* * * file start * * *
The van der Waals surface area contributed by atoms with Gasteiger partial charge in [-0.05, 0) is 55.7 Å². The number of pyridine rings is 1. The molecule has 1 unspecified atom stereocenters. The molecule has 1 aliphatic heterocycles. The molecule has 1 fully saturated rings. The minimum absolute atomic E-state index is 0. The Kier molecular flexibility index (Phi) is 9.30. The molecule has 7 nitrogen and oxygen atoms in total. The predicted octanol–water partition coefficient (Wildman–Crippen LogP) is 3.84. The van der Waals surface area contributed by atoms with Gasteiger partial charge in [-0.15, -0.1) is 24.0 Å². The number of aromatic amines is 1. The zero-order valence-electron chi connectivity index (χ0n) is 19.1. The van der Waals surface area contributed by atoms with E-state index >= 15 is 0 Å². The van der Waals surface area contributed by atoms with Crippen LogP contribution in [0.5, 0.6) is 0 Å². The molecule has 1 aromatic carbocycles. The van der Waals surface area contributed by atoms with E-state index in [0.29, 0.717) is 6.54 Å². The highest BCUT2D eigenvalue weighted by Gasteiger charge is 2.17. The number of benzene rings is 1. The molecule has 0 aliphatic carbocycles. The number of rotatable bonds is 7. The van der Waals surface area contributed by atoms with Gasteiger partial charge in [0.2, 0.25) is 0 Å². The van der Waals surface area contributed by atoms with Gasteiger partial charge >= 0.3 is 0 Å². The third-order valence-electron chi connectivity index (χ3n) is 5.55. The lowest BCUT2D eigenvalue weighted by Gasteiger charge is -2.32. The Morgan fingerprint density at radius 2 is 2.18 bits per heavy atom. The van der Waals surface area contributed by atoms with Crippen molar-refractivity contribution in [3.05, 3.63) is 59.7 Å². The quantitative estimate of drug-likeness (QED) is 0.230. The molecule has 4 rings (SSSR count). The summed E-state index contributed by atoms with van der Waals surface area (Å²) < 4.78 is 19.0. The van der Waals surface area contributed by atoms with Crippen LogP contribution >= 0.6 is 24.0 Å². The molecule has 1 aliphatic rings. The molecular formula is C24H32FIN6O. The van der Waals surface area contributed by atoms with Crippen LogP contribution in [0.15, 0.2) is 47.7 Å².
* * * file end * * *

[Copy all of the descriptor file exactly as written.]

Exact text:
The van der Waals surface area contributed by atoms with Gasteiger partial charge in [-0.05, 0) is 55.7 Å². The number of pyridine rings is 1. The molecule has 1 unspecified atom stereocenters. The molecule has 1 aliphatic heterocycles. The molecule has 1 fully saturated rings. The minimum absolute atomic E-state index is 0. The Kier molecular flexibility index (Phi) is 9.30. The molecule has 7 nitrogen and oxygen atoms in total. The predicted octanol–water partition coefficient (Wildman–Crippen LogP) is 3.84. The van der Waals surface area contributed by atoms with Gasteiger partial charge in [-0.15, -0.1) is 24.0 Å². The number of aromatic amines is 1. The zero-order valence-electron chi connectivity index (χ0n) is 19.1. The van der Waals surface area contributed by atoms with E-state index >= 15 is 0 Å². The van der Waals surface area contributed by atoms with Crippen LogP contribution in [0.5, 0.6) is 0 Å². The molecule has 1 aromatic carbocycles. The van der Waals surface area contributed by atoms with E-state index in [0.29, 0.717) is 6.54 Å². The highest BCUT2D eigenvalue weighted by Gasteiger charge is 2.17. The number of benzene rings is 1. The molecule has 0 aliphatic carbocycles. The number of rotatable bonds is 7. The van der Waals surface area contributed by atoms with Gasteiger partial charge in [0.2, 0.25) is 0 Å². The van der Waals surface area contributed by atoms with Gasteiger partial charge >= 0.3 is 0 Å². The third-order valence-electron chi connectivity index (χ3n) is 5.55. The lowest BCUT2D eigenvalue weighted by Gasteiger charge is -2.32. The Morgan fingerprint density at radius 2 is 2.18 bits per heavy atom. The van der Waals surface area contributed by atoms with Crippen molar-refractivity contribution in [3.05, 3.63) is 59.7 Å². The quantitative estimate of drug-likeness (QED) is 0.230. The molecule has 4 rings (SSSR count). The summed E-state index contributed by atoms with van der Waals surface area (Å²) < 4.78 is 19.0. The van der Waals surface area contributed by atoms with Crippen LogP contribution >= 0.6 is 24.0 Å². The molecule has 1 aliphatic rings. The molecular formula is C24H32FIN6O. The van der Waals surface area contributed by atoms with Crippen LogP contribution in [0.15, 0.2) is 47.7 Å².